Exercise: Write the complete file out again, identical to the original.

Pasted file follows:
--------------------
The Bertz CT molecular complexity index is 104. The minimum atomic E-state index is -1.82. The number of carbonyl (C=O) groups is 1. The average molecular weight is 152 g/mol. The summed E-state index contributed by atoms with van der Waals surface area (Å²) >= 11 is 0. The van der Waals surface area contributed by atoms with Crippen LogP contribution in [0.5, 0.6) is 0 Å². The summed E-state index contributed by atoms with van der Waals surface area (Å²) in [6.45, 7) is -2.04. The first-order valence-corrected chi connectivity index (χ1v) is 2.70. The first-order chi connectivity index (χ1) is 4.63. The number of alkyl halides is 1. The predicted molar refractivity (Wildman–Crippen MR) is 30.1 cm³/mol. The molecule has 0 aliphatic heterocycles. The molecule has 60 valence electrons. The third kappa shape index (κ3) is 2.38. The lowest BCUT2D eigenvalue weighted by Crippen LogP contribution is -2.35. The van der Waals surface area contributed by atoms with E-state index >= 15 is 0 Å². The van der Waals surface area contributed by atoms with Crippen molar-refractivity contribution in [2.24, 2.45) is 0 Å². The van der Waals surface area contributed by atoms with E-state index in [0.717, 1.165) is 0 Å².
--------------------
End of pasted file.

The Bertz CT molecular complexity index is 104. The minimum atomic E-state index is -1.82. The number of carbonyl (C=O) groups is 1. The average molecular weight is 152 g/mol. The summed E-state index contributed by atoms with van der Waals surface area (Å²) >= 11 is 0. The van der Waals surface area contributed by atoms with Crippen LogP contribution in [0.5, 0.6) is 0 Å². The summed E-state index contributed by atoms with van der Waals surface area (Å²) in [6.45, 7) is -2.04. The first-order valence-corrected chi connectivity index (χ1v) is 2.70. The first-order chi connectivity index (χ1) is 4.63. The number of alkyl halides is 1. The predicted molar refractivity (Wildman–Crippen MR) is 30.1 cm³/mol. The molecule has 0 aliphatic heterocycles. The molecule has 60 valence electrons. The third kappa shape index (κ3) is 2.38. The lowest BCUT2D eigenvalue weighted by Crippen LogP contribution is -2.35. The van der Waals surface area contributed by atoms with E-state index >= 15 is 0 Å². The van der Waals surface area contributed by atoms with Crippen molar-refractivity contribution in [2.24, 2.45) is 0 Å². The van der Waals surface area contributed by atoms with E-state index in [0.717, 1.165) is 0 Å².